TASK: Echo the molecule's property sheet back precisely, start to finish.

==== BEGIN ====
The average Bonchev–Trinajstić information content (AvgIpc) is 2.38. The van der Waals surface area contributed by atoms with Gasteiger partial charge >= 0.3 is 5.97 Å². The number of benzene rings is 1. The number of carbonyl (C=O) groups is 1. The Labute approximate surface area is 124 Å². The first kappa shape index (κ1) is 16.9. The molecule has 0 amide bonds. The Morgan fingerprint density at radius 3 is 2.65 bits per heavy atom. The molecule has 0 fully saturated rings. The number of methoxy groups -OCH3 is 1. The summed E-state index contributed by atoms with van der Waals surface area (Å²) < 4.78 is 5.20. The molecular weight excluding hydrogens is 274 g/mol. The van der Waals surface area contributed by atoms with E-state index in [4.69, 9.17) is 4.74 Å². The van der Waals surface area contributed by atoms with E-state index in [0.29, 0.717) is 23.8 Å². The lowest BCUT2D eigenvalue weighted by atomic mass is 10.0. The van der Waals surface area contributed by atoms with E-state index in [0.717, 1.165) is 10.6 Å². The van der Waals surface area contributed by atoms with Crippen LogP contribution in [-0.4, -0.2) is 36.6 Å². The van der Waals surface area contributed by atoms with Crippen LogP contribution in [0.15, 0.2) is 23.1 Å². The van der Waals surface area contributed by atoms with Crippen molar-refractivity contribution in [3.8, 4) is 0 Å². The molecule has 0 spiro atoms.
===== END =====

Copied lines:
The average Bonchev–Trinajstić information content (AvgIpc) is 2.38. The van der Waals surface area contributed by atoms with Gasteiger partial charge >= 0.3 is 5.97 Å². The number of benzene rings is 1. The number of carbonyl (C=O) groups is 1. The Labute approximate surface area is 124 Å². The first kappa shape index (κ1) is 16.9. The molecule has 0 amide bonds. The Morgan fingerprint density at radius 3 is 2.65 bits per heavy atom. The molecule has 0 fully saturated rings. The number of methoxy groups -OCH3 is 1. The summed E-state index contributed by atoms with van der Waals surface area (Å²) < 4.78 is 5.20. The molecular weight excluding hydrogens is 274 g/mol. The van der Waals surface area contributed by atoms with E-state index in [4.69, 9.17) is 4.74 Å². The van der Waals surface area contributed by atoms with E-state index in [0.29, 0.717) is 23.8 Å². The lowest BCUT2D eigenvalue weighted by atomic mass is 10.0. The van der Waals surface area contributed by atoms with E-state index in [0.717, 1.165) is 10.6 Å². The van der Waals surface area contributed by atoms with Crippen LogP contribution in [-0.4, -0.2) is 36.6 Å². The van der Waals surface area contributed by atoms with Crippen LogP contribution in [0.15, 0.2) is 23.1 Å². The van der Waals surface area contributed by atoms with Crippen molar-refractivity contribution in [3.8, 4) is 0 Å². The molecule has 0 spiro atoms.